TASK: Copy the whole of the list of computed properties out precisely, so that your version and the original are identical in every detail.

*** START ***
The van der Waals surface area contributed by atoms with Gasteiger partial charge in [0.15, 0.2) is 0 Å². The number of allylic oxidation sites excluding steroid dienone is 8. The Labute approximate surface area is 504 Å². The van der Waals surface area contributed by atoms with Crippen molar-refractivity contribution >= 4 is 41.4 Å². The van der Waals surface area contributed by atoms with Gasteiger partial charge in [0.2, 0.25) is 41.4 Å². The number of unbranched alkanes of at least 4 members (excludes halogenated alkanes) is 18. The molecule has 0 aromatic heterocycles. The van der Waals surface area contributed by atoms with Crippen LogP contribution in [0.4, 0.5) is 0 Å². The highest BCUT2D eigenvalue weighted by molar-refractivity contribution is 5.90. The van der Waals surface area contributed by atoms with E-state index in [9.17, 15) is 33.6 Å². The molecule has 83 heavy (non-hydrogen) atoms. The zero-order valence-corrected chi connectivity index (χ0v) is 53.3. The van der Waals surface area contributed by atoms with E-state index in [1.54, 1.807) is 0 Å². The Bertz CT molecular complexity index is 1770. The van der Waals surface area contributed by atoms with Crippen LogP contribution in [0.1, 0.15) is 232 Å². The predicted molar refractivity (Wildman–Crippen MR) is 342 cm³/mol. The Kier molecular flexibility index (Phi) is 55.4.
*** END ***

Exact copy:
The van der Waals surface area contributed by atoms with Gasteiger partial charge in [0.15, 0.2) is 0 Å². The number of allylic oxidation sites excluding steroid dienone is 8. The Labute approximate surface area is 504 Å². The van der Waals surface area contributed by atoms with Crippen molar-refractivity contribution >= 4 is 41.4 Å². The van der Waals surface area contributed by atoms with Gasteiger partial charge in [0.2, 0.25) is 41.4 Å². The number of unbranched alkanes of at least 4 members (excludes halogenated alkanes) is 18. The molecule has 0 aromatic heterocycles. The van der Waals surface area contributed by atoms with Crippen LogP contribution in [0.4, 0.5) is 0 Å². The highest BCUT2D eigenvalue weighted by molar-refractivity contribution is 5.90. The van der Waals surface area contributed by atoms with E-state index in [9.17, 15) is 33.6 Å². The molecule has 83 heavy (non-hydrogen) atoms. The zero-order valence-corrected chi connectivity index (χ0v) is 53.3. The van der Waals surface area contributed by atoms with E-state index in [1.54, 1.807) is 0 Å². The Bertz CT molecular complexity index is 1770. The van der Waals surface area contributed by atoms with Crippen LogP contribution in [0.1, 0.15) is 232 Å². The predicted molar refractivity (Wildman–Crippen MR) is 342 cm³/mol. The Kier molecular flexibility index (Phi) is 55.4.